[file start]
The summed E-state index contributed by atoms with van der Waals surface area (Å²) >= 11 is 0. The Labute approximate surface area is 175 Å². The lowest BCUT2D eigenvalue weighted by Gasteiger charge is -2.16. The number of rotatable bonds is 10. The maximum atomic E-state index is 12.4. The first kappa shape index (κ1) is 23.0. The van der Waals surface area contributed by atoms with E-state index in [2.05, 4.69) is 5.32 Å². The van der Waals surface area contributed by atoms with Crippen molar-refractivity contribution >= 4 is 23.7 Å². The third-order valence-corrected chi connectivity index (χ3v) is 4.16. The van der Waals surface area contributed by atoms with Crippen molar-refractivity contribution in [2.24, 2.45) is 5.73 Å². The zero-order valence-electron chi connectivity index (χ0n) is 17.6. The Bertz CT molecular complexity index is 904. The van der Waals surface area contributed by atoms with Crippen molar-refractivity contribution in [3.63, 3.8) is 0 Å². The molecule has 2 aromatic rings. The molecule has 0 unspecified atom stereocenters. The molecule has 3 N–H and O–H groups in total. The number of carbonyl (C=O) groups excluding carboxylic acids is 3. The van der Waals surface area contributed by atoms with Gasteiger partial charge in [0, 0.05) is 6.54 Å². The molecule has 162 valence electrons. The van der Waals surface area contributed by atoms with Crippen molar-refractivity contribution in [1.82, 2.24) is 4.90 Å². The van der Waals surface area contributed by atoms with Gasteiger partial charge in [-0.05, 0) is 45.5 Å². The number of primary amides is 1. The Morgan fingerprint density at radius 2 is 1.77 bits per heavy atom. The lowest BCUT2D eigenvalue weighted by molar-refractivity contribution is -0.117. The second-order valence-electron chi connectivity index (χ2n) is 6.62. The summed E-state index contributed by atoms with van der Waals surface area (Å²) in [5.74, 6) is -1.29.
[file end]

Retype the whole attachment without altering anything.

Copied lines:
The summed E-state index contributed by atoms with van der Waals surface area (Å²) >= 11 is 0. The Labute approximate surface area is 175 Å². The lowest BCUT2D eigenvalue weighted by Gasteiger charge is -2.16. The number of rotatable bonds is 10. The maximum atomic E-state index is 12.4. The first kappa shape index (κ1) is 23.0. The van der Waals surface area contributed by atoms with E-state index in [2.05, 4.69) is 5.32 Å². The van der Waals surface area contributed by atoms with Crippen molar-refractivity contribution >= 4 is 23.7 Å². The third-order valence-corrected chi connectivity index (χ3v) is 4.16. The van der Waals surface area contributed by atoms with Crippen molar-refractivity contribution in [2.24, 2.45) is 5.73 Å². The zero-order valence-electron chi connectivity index (χ0n) is 17.6. The Bertz CT molecular complexity index is 904. The van der Waals surface area contributed by atoms with Crippen molar-refractivity contribution in [3.63, 3.8) is 0 Å². The molecule has 2 aromatic rings. The molecule has 0 unspecified atom stereocenters. The molecule has 3 N–H and O–H groups in total. The number of carbonyl (C=O) groups excluding carboxylic acids is 3. The van der Waals surface area contributed by atoms with Gasteiger partial charge in [0, 0.05) is 6.54 Å². The molecule has 162 valence electrons. The van der Waals surface area contributed by atoms with Crippen molar-refractivity contribution in [1.82, 2.24) is 4.90 Å². The van der Waals surface area contributed by atoms with Gasteiger partial charge in [-0.05, 0) is 45.5 Å². The number of primary amides is 1. The Morgan fingerprint density at radius 2 is 1.77 bits per heavy atom. The lowest BCUT2D eigenvalue weighted by molar-refractivity contribution is -0.117. The second-order valence-electron chi connectivity index (χ2n) is 6.62. The summed E-state index contributed by atoms with van der Waals surface area (Å²) in [5.74, 6) is -1.29.